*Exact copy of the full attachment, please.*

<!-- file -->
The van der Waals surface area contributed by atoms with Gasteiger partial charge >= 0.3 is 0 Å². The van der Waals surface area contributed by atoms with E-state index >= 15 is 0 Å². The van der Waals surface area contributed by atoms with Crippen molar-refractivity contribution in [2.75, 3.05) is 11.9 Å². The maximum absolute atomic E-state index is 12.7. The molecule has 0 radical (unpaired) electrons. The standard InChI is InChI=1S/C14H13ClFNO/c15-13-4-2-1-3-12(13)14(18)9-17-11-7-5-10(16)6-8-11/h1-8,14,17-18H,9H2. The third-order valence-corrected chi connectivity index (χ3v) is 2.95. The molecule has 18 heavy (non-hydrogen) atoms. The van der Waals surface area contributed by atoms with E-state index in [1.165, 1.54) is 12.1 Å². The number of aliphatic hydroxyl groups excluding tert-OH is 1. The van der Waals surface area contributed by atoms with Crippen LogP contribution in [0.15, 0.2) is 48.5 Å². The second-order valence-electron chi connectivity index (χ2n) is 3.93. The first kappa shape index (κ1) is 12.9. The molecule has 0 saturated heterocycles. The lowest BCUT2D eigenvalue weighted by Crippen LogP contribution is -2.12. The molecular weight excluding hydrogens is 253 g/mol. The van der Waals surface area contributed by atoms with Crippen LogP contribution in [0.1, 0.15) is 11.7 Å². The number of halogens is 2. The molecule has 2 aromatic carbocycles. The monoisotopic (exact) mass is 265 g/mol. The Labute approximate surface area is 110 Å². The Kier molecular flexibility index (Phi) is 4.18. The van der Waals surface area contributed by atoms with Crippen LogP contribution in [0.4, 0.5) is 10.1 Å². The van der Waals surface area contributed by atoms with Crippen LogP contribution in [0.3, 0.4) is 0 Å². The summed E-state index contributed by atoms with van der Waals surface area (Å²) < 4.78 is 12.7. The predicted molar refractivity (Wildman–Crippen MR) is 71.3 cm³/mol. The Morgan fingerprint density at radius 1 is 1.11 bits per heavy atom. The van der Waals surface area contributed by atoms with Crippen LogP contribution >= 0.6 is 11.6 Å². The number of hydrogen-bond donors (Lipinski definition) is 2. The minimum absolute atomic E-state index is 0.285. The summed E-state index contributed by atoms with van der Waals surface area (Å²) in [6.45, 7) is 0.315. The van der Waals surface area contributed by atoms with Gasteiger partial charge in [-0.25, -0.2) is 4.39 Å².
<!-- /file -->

The van der Waals surface area contributed by atoms with Gasteiger partial charge >= 0.3 is 0 Å². The van der Waals surface area contributed by atoms with E-state index >= 15 is 0 Å². The van der Waals surface area contributed by atoms with Crippen molar-refractivity contribution in [2.75, 3.05) is 11.9 Å². The maximum absolute atomic E-state index is 12.7. The molecule has 0 radical (unpaired) electrons. The standard InChI is InChI=1S/C14H13ClFNO/c15-13-4-2-1-3-12(13)14(18)9-17-11-7-5-10(16)6-8-11/h1-8,14,17-18H,9H2. The third-order valence-corrected chi connectivity index (χ3v) is 2.95. The molecule has 18 heavy (non-hydrogen) atoms. The van der Waals surface area contributed by atoms with E-state index in [1.165, 1.54) is 12.1 Å². The number of aliphatic hydroxyl groups excluding tert-OH is 1. The van der Waals surface area contributed by atoms with Crippen LogP contribution in [0.15, 0.2) is 48.5 Å². The second-order valence-electron chi connectivity index (χ2n) is 3.93. The first kappa shape index (κ1) is 12.9. The molecule has 0 saturated heterocycles. The lowest BCUT2D eigenvalue weighted by Crippen LogP contribution is -2.12. The molecular weight excluding hydrogens is 253 g/mol. The van der Waals surface area contributed by atoms with Crippen LogP contribution in [0.1, 0.15) is 11.7 Å². The number of halogens is 2. The molecule has 2 aromatic carbocycles. The monoisotopic (exact) mass is 265 g/mol. The Labute approximate surface area is 110 Å². The Kier molecular flexibility index (Phi) is 4.18. The van der Waals surface area contributed by atoms with Crippen LogP contribution in [0.4, 0.5) is 10.1 Å². The van der Waals surface area contributed by atoms with Crippen LogP contribution in [0.3, 0.4) is 0 Å². The summed E-state index contributed by atoms with van der Waals surface area (Å²) < 4.78 is 12.7. The predicted molar refractivity (Wildman–Crippen MR) is 71.3 cm³/mol. The Morgan fingerprint density at radius 1 is 1.11 bits per heavy atom. The van der Waals surface area contributed by atoms with Crippen LogP contribution >= 0.6 is 11.6 Å². The number of hydrogen-bond donors (Lipinski definition) is 2. The minimum absolute atomic E-state index is 0.285. The summed E-state index contributed by atoms with van der Waals surface area (Å²) in [6.45, 7) is 0.315. The van der Waals surface area contributed by atoms with Gasteiger partial charge in [-0.25, -0.2) is 4.39 Å².